San Francisco Opera has announced plans to commission a new work by Mark Adamo for a scheduled premiere in 2013. The Gospel of Mary Magdalene, in Mark’s words, “draws on the Gnostic gospels, the canonical gospels and fifty years of new Biblical scholarship to reimagine the loves and conflicts of the New Testament through the eyes of its leading female character.”Read this post
This past Sunday was a date I’d been anticipating for months. As part of the City Arts and Lectures series here in San Francisco, Stephen Sondheim sat down with Frank Rich for a thoroughly spontaneous and entertaining hour-and-a-half discussion.
Now, I’ve read and heard so many interviews and similar Sondheim talks over the years, so there was very little new information for me, but this is my first opportunity to sit through one in person. Sondheim was upbeat, forthcoming and very funny; a true mensh.Read this post
It is well known among Sondheim kooks such as myself that Stephen Sondheim’s favorite among his own songs is “Someone in a Tree” from the 1976 musical Pacific Overtures. I love this song too, but it’s never been clear to me exactly why it stands out in particular for Sondheim.Read this post
Why am I so uninterested in the new Sweeney Todd movie? It’s as much a surprise to me as it is to anyone who knows me. I remember being excited about it about 15 years ago when there began to be noise about a Tim Burton adaptation, but in recent years I’ve lost interest.
The original stage version of Sweeney Todd is a masterpiece, and I’ve written before about how my first exposure to it put me on the path toward being a composer. Over many years I’ve studied the score so thoroughly and seen so many productions, some good and some bad, that I don’t think I can ever get excited about it again. It’s not just this film adaptation I’m down on; I’m normally loathe to go and see new stage productions as well. It’s also not that I don’t think the original 1979 Harold Prince production can’t be improved upon, but that happens so rarely.Read this post
D’Arc offers a surreal inquiry into the costs of dreams, lived and unlived. Weaving the threads of the Dark Ages with our own dark times, D’Arc depicts a present-day intercession by Saint Joan of Arc. We meet Joanne. Home alone, she fixates on letters from her daughter who vanished while working abroad in a war-torn region. Raging against loss, Joanne begins to receive bizarre visions through the cold flame of her television set. It is Saint Joan, burning through the TV twilight to answer her grief. Relating tales of her own battles and trials, Joan teases and admonishes Joanne, disrupts her obsessions and challenges her to listen anew to the call of her own life.
Jay Cloidt’s haunting music drives this D’Arc night of the soul. Integrating Moody’s mercurial vocalizations with acoustic and processed cello, the composition features original songs, underscoring, and sound design. His composition spans 14th century hymns, post-Romanticism, aggressive electronic music and heart-thumping gospel to evoke the strange dream of Joanne and Joan’s collision-course.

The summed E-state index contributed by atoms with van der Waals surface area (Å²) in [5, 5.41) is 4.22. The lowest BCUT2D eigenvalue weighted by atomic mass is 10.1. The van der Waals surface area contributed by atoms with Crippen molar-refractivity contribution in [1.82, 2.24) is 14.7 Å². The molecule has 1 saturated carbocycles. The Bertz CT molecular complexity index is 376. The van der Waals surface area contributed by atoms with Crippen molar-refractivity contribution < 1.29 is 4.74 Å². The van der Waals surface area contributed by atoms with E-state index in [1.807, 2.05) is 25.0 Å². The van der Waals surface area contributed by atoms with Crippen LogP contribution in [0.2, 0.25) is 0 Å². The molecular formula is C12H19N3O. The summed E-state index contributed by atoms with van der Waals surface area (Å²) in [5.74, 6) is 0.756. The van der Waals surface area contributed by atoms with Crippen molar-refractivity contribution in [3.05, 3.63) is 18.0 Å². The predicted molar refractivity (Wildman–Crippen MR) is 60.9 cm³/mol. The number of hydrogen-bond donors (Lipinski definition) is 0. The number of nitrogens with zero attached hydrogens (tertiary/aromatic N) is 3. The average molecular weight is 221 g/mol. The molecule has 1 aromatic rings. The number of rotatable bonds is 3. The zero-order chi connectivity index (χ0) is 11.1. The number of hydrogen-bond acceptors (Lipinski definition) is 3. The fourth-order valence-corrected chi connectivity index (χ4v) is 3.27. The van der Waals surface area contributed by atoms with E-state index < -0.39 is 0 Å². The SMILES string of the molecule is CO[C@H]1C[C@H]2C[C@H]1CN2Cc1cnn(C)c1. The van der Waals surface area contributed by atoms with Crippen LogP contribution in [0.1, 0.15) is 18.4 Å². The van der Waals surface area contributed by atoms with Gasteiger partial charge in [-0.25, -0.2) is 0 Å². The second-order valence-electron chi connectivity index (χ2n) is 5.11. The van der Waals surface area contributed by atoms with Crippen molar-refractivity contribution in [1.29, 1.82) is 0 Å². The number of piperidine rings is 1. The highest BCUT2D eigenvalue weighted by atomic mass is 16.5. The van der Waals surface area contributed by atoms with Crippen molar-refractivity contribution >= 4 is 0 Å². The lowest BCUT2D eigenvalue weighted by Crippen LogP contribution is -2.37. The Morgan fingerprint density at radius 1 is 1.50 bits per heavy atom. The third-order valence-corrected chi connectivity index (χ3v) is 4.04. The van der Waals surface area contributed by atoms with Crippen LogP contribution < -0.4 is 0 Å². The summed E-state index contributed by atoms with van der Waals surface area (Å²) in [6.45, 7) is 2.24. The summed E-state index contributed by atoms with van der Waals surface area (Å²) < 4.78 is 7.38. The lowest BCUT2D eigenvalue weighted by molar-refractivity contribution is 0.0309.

I haven’t seen it yet, but I can vouch for Amanda as a really interesting dramatic writer, and a powerful performer.
It had been years since I’ve looked at it, but I’ve had the vocal score of Sweeney Todd out for the past couple of weeks, having just seen the revival currently on at American Conservatory Theatre (extended for still one more week).
Years ago I used to spend hours with this score, so it’s kind of like an old friend. Right now I don’t really have time to play with it, so it’s just sitting there staring at me all day. Funny thing though: since I’ve had it out, I’ve completed two Eros at Breakfast songs, and I’m now closing in on a third. Normally I’m a hopeless slowpoke. I think on some level I know the score is watching me, and I don’t want to let it down.
Let’s call it “The Sweeney Effect”
Throughout the year I’ve been occasionally posting recordings of songs from my earlier musical The Ghost of Wu. Today’s installment is the song “You Must Learn”, in which an ambitious mother lectures her naïve daughter, a concubine, in the ways of the Emperor’s court.
This song is probably the most Sondheim-derivative thing I’ve ever written. When I was a student, all of my music was completely derivative, and over the years I learned how to avoid that to some degree. This is a rare case where I was not only being openly derivative, but I actually knew what I was doing. If you know your Sondheim, you will surely recognize the influence.
The lyrics are mine too, by the way. You can follow them and the score if you’d like on this dedicated page.
By the way, there’s a running index of all the songs I’ve posted so far on this page.
Time to roll out another song from The Ghost of Wu.
Composed in the summer or fall of 2002, Welcome Home is probably my favorite song from Wu; certainly the one I’m most proud of for both music and lyrics. It’s an ensemble number for womens chorus.
Following a tumultuous journey from her village to the Emperor’s court, Wu is met by gentle chorus of concubines welcoming her into the Emperor’s harem. During the course of the song, they transform her from a simple country girl into an elegant member of their circle.